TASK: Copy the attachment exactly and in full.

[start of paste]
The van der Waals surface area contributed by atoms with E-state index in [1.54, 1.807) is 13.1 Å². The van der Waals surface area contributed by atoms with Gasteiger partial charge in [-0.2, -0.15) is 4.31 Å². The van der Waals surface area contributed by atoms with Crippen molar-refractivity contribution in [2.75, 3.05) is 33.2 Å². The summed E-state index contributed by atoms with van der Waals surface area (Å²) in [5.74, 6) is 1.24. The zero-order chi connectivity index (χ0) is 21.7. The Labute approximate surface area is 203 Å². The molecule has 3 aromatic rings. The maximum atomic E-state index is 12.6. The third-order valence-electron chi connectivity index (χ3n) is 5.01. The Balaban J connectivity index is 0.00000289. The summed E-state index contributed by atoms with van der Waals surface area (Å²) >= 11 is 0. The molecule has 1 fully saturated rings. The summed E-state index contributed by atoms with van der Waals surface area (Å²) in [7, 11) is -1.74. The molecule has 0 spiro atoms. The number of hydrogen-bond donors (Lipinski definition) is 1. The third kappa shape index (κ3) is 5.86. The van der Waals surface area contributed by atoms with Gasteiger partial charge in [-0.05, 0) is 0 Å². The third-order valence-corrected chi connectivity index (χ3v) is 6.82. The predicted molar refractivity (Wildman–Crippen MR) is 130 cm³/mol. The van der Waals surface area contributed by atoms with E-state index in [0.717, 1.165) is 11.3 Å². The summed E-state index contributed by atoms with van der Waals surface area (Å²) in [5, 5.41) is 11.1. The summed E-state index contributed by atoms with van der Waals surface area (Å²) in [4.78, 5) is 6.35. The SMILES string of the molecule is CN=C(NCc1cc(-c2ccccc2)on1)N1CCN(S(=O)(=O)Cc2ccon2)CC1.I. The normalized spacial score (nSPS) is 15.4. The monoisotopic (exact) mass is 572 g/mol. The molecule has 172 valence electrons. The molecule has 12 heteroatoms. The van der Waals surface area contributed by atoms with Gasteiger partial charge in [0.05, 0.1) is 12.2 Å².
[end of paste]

The van der Waals surface area contributed by atoms with E-state index in [1.54, 1.807) is 13.1 Å². The van der Waals surface area contributed by atoms with Gasteiger partial charge in [-0.2, -0.15) is 4.31 Å². The van der Waals surface area contributed by atoms with Crippen molar-refractivity contribution in [2.75, 3.05) is 33.2 Å². The summed E-state index contributed by atoms with van der Waals surface area (Å²) in [5.74, 6) is 1.24. The zero-order chi connectivity index (χ0) is 21.7. The Labute approximate surface area is 203 Å². The molecule has 3 aromatic rings. The maximum atomic E-state index is 12.6. The third-order valence-electron chi connectivity index (χ3n) is 5.01. The Balaban J connectivity index is 0.00000289. The summed E-state index contributed by atoms with van der Waals surface area (Å²) >= 11 is 0. The molecule has 1 fully saturated rings. The summed E-state index contributed by atoms with van der Waals surface area (Å²) in [7, 11) is -1.74. The molecule has 0 spiro atoms. The number of hydrogen-bond donors (Lipinski definition) is 1. The third kappa shape index (κ3) is 5.86. The van der Waals surface area contributed by atoms with Gasteiger partial charge in [-0.05, 0) is 0 Å². The third-order valence-corrected chi connectivity index (χ3v) is 6.82. The predicted molar refractivity (Wildman–Crippen MR) is 130 cm³/mol. The van der Waals surface area contributed by atoms with E-state index in [0.717, 1.165) is 11.3 Å². The summed E-state index contributed by atoms with van der Waals surface area (Å²) in [5, 5.41) is 11.1. The summed E-state index contributed by atoms with van der Waals surface area (Å²) in [4.78, 5) is 6.35. The SMILES string of the molecule is CN=C(NCc1cc(-c2ccccc2)on1)N1CCN(S(=O)(=O)Cc2ccon2)CC1.I. The normalized spacial score (nSPS) is 15.4. The monoisotopic (exact) mass is 572 g/mol. The molecule has 172 valence electrons. The molecule has 12 heteroatoms. The van der Waals surface area contributed by atoms with Gasteiger partial charge in [0.05, 0.1) is 12.2 Å².